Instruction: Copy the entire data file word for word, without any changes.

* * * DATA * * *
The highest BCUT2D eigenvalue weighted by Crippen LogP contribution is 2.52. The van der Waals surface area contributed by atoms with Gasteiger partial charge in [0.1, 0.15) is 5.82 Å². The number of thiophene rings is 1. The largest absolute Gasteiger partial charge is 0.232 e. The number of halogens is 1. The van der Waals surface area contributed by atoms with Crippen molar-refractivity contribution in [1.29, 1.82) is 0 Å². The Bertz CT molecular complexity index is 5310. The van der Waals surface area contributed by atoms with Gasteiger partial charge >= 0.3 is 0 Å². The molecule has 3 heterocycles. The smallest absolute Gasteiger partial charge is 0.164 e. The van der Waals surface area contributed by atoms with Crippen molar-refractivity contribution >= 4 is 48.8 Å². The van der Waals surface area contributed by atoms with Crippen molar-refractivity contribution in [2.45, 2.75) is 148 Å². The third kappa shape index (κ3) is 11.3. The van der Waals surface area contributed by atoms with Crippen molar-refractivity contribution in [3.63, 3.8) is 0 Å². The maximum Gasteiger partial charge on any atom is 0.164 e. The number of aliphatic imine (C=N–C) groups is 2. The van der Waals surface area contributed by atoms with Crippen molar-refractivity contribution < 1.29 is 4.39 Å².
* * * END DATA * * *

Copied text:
The highest BCUT2D eigenvalue weighted by Crippen LogP contribution is 2.52. The van der Waals surface area contributed by atoms with Gasteiger partial charge in [0.1, 0.15) is 5.82 Å². The number of thiophene rings is 1. The largest absolute Gasteiger partial charge is 0.232 e. The number of halogens is 1. The van der Waals surface area contributed by atoms with Crippen molar-refractivity contribution in [1.29, 1.82) is 0 Å². The Bertz CT molecular complexity index is 5310. The van der Waals surface area contributed by atoms with Gasteiger partial charge >= 0.3 is 0 Å². The molecule has 3 heterocycles. The smallest absolute Gasteiger partial charge is 0.164 e. The van der Waals surface area contributed by atoms with Crippen molar-refractivity contribution >= 4 is 48.8 Å². The van der Waals surface area contributed by atoms with Crippen molar-refractivity contribution in [2.45, 2.75) is 148 Å². The third kappa shape index (κ3) is 11.3. The van der Waals surface area contributed by atoms with Crippen molar-refractivity contribution in [3.63, 3.8) is 0 Å². The maximum Gasteiger partial charge on any atom is 0.164 e. The number of aliphatic imine (C=N–C) groups is 2. The van der Waals surface area contributed by atoms with Crippen molar-refractivity contribution < 1.29 is 4.39 Å².